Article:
In progress… I’m still working on adding links and photos to this post
So, you bought a laser! Now what do you need to maintain it and clean your machine?
My essentials for cleaning and maintaining my laser cutter are listed below. This post contains some affiliate links. If you purchase something through one of my links, I may receive a small commission for those sales.
White Lithium Grease
For your X and Y axis rails, you will need a tube of some kind of machine oil grease. Once a week I will wipe down the rails of the old grease that has gotten all gross with soot and dust. I wipe it off with some shop rags and then apply new grease. Move your laser head along the rails to help spread the grease and wipe away any excess that might glob up.
Lucas Oil 10533 White Lithium Grease - 8 Ounce Squeeze Tube, 2 Pack
by Buyers Lair
99% Isopropyl Alcohol
For cleaning off your lens and mirrors you will want to use 99% alcohol. This ensures you don’t leave a film from any other cleaning products and you do not use anything abrasive that might scratch your lens or mirrors. I clean my lens and mirrors weekly, or as needed if I have been running it a lot and there is a lot of dust in the machine.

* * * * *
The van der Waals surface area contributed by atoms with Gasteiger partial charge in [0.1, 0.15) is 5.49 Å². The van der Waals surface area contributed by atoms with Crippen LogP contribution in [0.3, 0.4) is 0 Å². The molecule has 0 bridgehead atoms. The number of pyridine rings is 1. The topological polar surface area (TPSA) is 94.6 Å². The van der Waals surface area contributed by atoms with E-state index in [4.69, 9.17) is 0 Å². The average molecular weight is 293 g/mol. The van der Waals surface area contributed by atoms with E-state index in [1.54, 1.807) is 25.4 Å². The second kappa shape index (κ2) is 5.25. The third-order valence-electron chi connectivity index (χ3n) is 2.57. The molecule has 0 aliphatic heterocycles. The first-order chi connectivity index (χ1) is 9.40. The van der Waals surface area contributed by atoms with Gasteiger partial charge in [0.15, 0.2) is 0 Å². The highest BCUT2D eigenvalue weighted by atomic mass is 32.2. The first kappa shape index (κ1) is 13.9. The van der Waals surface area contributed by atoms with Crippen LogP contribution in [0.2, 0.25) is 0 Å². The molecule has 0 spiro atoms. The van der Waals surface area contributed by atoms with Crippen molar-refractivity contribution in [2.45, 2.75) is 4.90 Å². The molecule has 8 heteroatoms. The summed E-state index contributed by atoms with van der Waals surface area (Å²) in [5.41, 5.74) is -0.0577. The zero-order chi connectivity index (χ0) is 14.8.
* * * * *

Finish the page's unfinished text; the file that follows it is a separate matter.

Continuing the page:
I use cotton swabs to wipe the mirror and lens with the alcohol. I have a pretty dusty garage, so I buy individually wrapped swabs so they don’t get all dirty or collect dust that could scratch my mirrors.
Microfiber Cleaning Cloths and Shop Towels / Rags
I have a stack of microfiber cleaning cloths and old t-shirt rags I use to clean the outside of my machine. Keeping my machine clean on the inside and outside is important to avoid creating any fire risks. You are burning wood, so if you have an excessive amount of saw dust you are creating an environment which could easily catch fire. Make sure to wipe down the outside of you machine, the inside walls, your fan inside, underneath your honeycomb bed and the outside of you tube as well, removing as much excessive dust as you are able to avoid fire risks.
I have this little handheld vacuum I use the suck up any extra little bits left on my honeycomb and also use it to help clean up extra dust inside my machine as well. Eventually, I would like to get a small shop vac with a long hose so I can reach the back of machine under the honeycomb a little easier.
Now, you may be thinking of blowing things off with an air compressor or air dusters but I do not like this for the inside of my machine. The reason being, I do not want any bits to hit my mirrors and scratch them. The mirrors and lens are the essential components of your laser and it’s functionality depends on having clean aligned mirrors and a clean lens. I may blow extra dust off the outside of my machine with the air compressor, but I do not recommend doing so on the inside of the machine.